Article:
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The book also stresses on shifting from an assessment based on financial assets and performance towards other more promising priority areas that include human capital, organisational capital, knowledge and information capital, etc., to develop higher value for an organisation
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The funding frenzy that we recently witnessed in the Indian startup scene has caused several companies to focus on short-term objectives instead of focussing on creating sustainable value. The massive influx of funds in the recent past has caused the mind-set of many existing and aspiring entrepreneurs alike to focus on glorified yet unimportant metrics such as GMV and valuation.
Value Creation: The Definitive Guide for Business Leaders (Sage) by Gautam Mahajan reminds us that businesses today need to focus on value enhancing practices to build a long-lasting enterprise.
The defining quality of the book is that it is not restricted to a linear perspective, but covers an array of synergistic elements that collectively create value within an enterprise. Transformation, as mentioned in ‘Business Transformation Ideas for CEOs to Create Value’, is extremely important to maintain relevance with the market. Even if a particular organisation is the market leader in its domain, its resistance to change can be its downfall. Leading organisations have been replaced by relatively younger ones due to former’s resistance to change. Mahajan also advocates practices that help an enterprise to deliver optimum results, including the development of individual accountability of business leaders and managers rather than maintaining an inclination towards a ‘self-serving bias’.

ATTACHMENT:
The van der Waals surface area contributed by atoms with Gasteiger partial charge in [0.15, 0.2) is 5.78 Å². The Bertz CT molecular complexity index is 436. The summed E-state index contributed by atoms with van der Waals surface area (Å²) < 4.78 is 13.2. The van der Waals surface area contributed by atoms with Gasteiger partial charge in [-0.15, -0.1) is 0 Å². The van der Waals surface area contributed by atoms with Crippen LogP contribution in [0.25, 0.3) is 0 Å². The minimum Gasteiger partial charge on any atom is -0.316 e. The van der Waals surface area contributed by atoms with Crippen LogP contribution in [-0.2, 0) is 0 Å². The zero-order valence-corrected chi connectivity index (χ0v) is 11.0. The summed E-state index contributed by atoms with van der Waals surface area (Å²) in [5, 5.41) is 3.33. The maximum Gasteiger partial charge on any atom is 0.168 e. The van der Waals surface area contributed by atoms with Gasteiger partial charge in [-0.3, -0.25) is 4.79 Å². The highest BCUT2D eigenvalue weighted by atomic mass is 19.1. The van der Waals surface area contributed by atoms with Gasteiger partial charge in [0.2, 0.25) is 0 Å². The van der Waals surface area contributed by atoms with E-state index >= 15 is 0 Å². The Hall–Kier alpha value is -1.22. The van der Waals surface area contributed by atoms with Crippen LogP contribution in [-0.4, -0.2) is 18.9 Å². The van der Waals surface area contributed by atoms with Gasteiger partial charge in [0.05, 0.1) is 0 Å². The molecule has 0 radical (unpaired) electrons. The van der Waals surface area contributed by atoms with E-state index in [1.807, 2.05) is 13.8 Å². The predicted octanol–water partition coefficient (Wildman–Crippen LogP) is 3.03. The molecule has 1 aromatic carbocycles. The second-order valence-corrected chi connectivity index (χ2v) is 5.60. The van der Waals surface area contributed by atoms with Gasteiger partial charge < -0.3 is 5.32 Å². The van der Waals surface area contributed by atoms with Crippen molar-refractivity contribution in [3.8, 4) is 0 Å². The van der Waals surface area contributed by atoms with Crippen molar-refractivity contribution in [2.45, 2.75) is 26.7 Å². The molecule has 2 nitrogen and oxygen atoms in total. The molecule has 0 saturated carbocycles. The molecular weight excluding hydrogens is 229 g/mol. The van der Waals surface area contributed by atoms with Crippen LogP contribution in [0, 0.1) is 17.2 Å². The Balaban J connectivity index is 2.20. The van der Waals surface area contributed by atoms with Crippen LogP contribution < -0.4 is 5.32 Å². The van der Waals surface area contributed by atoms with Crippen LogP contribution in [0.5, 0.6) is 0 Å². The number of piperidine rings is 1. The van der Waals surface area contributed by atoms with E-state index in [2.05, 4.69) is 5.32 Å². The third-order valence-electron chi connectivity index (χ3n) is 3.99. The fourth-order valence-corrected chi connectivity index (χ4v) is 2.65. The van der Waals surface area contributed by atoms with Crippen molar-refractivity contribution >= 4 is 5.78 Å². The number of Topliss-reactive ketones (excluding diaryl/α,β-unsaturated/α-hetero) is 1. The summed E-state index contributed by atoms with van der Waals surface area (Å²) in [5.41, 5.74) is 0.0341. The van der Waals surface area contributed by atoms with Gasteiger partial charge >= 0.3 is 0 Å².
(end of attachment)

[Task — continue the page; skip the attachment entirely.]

The systematic progression of the book enables the reader to understand what a customer-oriented business strategy is and how it stands apart from conventional approaches. The account of the market and topic-wise depiction of examples make for a pleasurable read while also educating the reader about the most important business principles. The analysis of business processes in the book prompt ingenious ideas that the reader can exercise to increase productivity. Interesting anecdotes make the book even more engaging. One such example is that of Karl Slym, ex-MD, Tata Motors, who “got 357 ideas just by talking to TCS employees, many of whom were his customers”.
The book also stresses on shifting from an assessment based on financial assets and performance towards other more promising priority areas that include human capital, organisational capital, knowledge and information capital, etc., to develop higher value for an organisation.
The book highlights the typical behaviour and pre-dispositions that ultimately leads to value destruction and suggests that businesspersons avoid them completely. It defines the roles of various key players in the value creation process, including HR, CIOs, CFOs and explains how to leverage these valuable resources effectively. Mahajan, with his vast experience, has managed to extract the most important lessons for entrepreneurs to truly connect with their customers and to use that as a basis to derive value for the organisation as a whole.
Disclaimer: The views expressed in the article above are those of the authors' and do not necessarily represent or reflect the views of this publishing house. Unless otherwise noted, the author is writing in his/her personal capacity. They are not intended and should not be thought to represent official ideas, attitudes, or policies of any agency or institution.